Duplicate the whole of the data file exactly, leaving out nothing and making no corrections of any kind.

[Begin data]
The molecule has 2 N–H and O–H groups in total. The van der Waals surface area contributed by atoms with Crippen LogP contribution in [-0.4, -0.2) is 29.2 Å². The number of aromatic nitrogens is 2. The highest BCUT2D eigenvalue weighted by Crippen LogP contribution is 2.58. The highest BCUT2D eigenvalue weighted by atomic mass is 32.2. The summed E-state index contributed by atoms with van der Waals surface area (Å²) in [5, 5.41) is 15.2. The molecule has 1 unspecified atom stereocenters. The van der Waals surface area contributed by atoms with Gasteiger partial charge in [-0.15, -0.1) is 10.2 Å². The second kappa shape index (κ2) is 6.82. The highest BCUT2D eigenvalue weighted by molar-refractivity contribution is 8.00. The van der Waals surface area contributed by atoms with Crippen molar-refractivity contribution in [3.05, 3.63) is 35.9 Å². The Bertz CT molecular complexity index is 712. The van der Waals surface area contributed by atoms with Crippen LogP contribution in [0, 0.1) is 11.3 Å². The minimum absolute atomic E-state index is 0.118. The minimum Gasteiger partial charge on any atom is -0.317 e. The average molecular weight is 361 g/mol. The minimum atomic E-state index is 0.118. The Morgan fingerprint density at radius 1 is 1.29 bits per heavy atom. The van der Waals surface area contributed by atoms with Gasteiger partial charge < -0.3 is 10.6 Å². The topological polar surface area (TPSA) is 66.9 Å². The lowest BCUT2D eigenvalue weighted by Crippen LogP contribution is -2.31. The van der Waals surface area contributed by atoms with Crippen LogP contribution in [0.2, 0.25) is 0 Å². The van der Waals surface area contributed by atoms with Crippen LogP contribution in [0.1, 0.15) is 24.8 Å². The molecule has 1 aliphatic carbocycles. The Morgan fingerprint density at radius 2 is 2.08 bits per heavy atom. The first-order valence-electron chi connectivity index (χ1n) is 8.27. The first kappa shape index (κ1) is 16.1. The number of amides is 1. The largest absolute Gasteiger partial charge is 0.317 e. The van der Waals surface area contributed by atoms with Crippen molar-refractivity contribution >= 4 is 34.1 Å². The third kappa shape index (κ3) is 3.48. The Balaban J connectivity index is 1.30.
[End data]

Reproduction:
The molecule has 2 N–H and O–H groups in total. The van der Waals surface area contributed by atoms with Crippen LogP contribution in [-0.4, -0.2) is 29.2 Å². The number of aromatic nitrogens is 2. The highest BCUT2D eigenvalue weighted by Crippen LogP contribution is 2.58. The highest BCUT2D eigenvalue weighted by atomic mass is 32.2. The summed E-state index contributed by atoms with van der Waals surface area (Å²) in [5, 5.41) is 15.2. The molecule has 1 unspecified atom stereocenters. The van der Waals surface area contributed by atoms with Gasteiger partial charge in [-0.15, -0.1) is 10.2 Å². The second kappa shape index (κ2) is 6.82. The highest BCUT2D eigenvalue weighted by molar-refractivity contribution is 8.00. The van der Waals surface area contributed by atoms with Crippen molar-refractivity contribution in [3.05, 3.63) is 35.9 Å². The Bertz CT molecular complexity index is 712. The van der Waals surface area contributed by atoms with Crippen LogP contribution in [0, 0.1) is 11.3 Å². The minimum absolute atomic E-state index is 0.118. The minimum Gasteiger partial charge on any atom is -0.317 e. The average molecular weight is 361 g/mol. The minimum atomic E-state index is 0.118. The Morgan fingerprint density at radius 1 is 1.29 bits per heavy atom. The van der Waals surface area contributed by atoms with Gasteiger partial charge < -0.3 is 10.6 Å². The topological polar surface area (TPSA) is 66.9 Å². The lowest BCUT2D eigenvalue weighted by Crippen LogP contribution is -2.31. The van der Waals surface area contributed by atoms with Crippen LogP contribution in [0.2, 0.25) is 0 Å². The van der Waals surface area contributed by atoms with Crippen LogP contribution in [0.1, 0.15) is 24.8 Å². The molecule has 1 aliphatic carbocycles. The Morgan fingerprint density at radius 2 is 2.08 bits per heavy atom. The first-order valence-electron chi connectivity index (χ1n) is 8.27. The first kappa shape index (κ1) is 16.1. The number of amides is 1. The largest absolute Gasteiger partial charge is 0.317 e. The van der Waals surface area contributed by atoms with Crippen molar-refractivity contribution >= 4 is 34.1 Å². The third kappa shape index (κ3) is 3.48. The Balaban J connectivity index is 1.30.